Email for the Small Business

Avoid pitfalls in Windows NT and Windows 95

In the real world, few people run Windows NT alone. With it, they run Macintoshes, DOS, Windows 3.x, UNIX, and others, and need for these operating systems to communicate with each other. Nowhere is that fact so evident as in small businesses, which often have PCs running three or four versions of Windows (3.1, Workgroups, 95, and NT) and don't have the money or management talents to standardize. Such a business can have NT on its server and one or more NT workstations or on a single workstation that doubles as a server.

Pity such a shop's poor systems administrator who's learning NT between getting the everyday job done and dealing with screaming users. They want email so they can communicate with each other and with the outside world. And the boss doesn't want to spend any money.

So what can the harried systems administrator do? With nothing but what Microsoft provides, you and your users can communicate inside your mixed network. This substitute may not work as well as the expensive spread, but what you have may be good enough. Just be aware of potential problems.

Free Internal Email
Ahh, email. How did we live without it? Well, most people don't live without it. People often have two or three personal addresses through America Online (AOL), CompuServe, and a local Internet Service Provider (ISP).

Email provides an inexpensive, fast, and efficient way to conduct business. However, many small companies don't have internal email or a corporate Internet connection.

Internal email is a good first step toward connecting small companies to the Internet. NT 3.51 comes with a mail system, MSMAIL32, that is functionally identical to the mail client in Windows 3.11. Be warned: MSMAIL32 is cantankerous, crotchety, and high maintenance. It's not well documented, either online or in the big Administering NT books. MSMAIL32 is not secure: The data files live in a shared directory that anyone can mess with. (MSMAIL32 does offer simple encryption, but no protection against someone, say, deleting all the mail files.) But the price is right, and as a step toward getting your company on the Net, MSMAIL32 can do the job.

Setting up MSMAIL in NT 3.51 isn't hard, but you'll run into enough pitfalls that working through the prescribed steps is worthwhile. The first step is to log in to your NT server and find MSMAIL; by default, it's in the Main group. Run the MSMAIL program, and create your post office on a machine that remains on your server, for example. Put the post office in a directory you plan to share, a top-level directory (e.g., d:\wgpo) to avoid confusion. Then use the Administration function to create accounts that include the names of the users, their account names, and their passwords. Nope. Sorry. You can't copy accounts from the NT user list; you have to administer mail accounts separately. (In such management matters, NetWare Directory Services--NDS--still has it all over NT: NDS allows centralized management of most network functions, which saves time, and has only one tree of usernames, which NDS-savvy programs such as GroupWise can access.)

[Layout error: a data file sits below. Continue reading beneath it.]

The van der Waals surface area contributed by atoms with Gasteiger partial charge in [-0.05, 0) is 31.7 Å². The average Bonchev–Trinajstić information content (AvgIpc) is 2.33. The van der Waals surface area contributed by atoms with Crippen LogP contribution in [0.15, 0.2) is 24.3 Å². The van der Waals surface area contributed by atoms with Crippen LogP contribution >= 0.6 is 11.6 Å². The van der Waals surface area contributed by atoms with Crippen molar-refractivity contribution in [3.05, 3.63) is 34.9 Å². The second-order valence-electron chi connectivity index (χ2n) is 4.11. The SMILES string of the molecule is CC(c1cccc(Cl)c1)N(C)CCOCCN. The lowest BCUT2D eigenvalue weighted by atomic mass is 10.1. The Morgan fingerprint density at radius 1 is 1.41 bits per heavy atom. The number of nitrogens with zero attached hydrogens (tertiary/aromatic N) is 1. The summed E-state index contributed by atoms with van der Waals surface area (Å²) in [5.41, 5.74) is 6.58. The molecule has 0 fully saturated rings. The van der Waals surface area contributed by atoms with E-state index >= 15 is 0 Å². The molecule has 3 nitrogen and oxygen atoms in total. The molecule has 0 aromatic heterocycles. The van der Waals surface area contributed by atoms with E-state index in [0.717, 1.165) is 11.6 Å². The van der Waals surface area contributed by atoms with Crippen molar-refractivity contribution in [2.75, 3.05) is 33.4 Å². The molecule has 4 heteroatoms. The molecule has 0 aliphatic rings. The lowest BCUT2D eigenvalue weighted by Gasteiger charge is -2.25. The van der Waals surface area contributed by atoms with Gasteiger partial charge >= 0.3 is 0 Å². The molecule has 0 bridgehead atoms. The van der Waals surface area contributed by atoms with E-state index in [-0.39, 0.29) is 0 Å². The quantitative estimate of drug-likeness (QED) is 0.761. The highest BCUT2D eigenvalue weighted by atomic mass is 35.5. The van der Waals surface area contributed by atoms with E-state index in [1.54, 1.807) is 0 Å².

Be careful when you choose passwords. MSMAIL's rules are different from NT's. MSMAIL considers characters such as apostrophes illegal in passwords, but these characters are fine in NT passwords. This difference means that MSMAIL's administrator will let you type won'ttell as a password but will silently throw out the apostrophe. Then when you try to enter the password you typed, instead of ignoring the apostrophe, MSMAIL will reject it. And because you can't see what a password is--only type in a new one--you end up starting over in frustration. This misfeature perplexed me for an hour.

This password caveat goes double for the administrator's password. You have to be utterly sure you keep it in mind or on paper--as with NT, an MSMAIL password appears as asterisks. If you forget it, you can't retrieve it--yep, I forgot the admin password. Worse, MSMAIL gives you no easy way to nuke the existing post office directory and start over. I'm not sure where the pointer to the directory lives, and I can't find anybody who knows. It's not in an .ini file, and it doesn't seem to be in the Registry. I finally started over by deleting everything that seemed connected to MSMAIL and restarting the computer.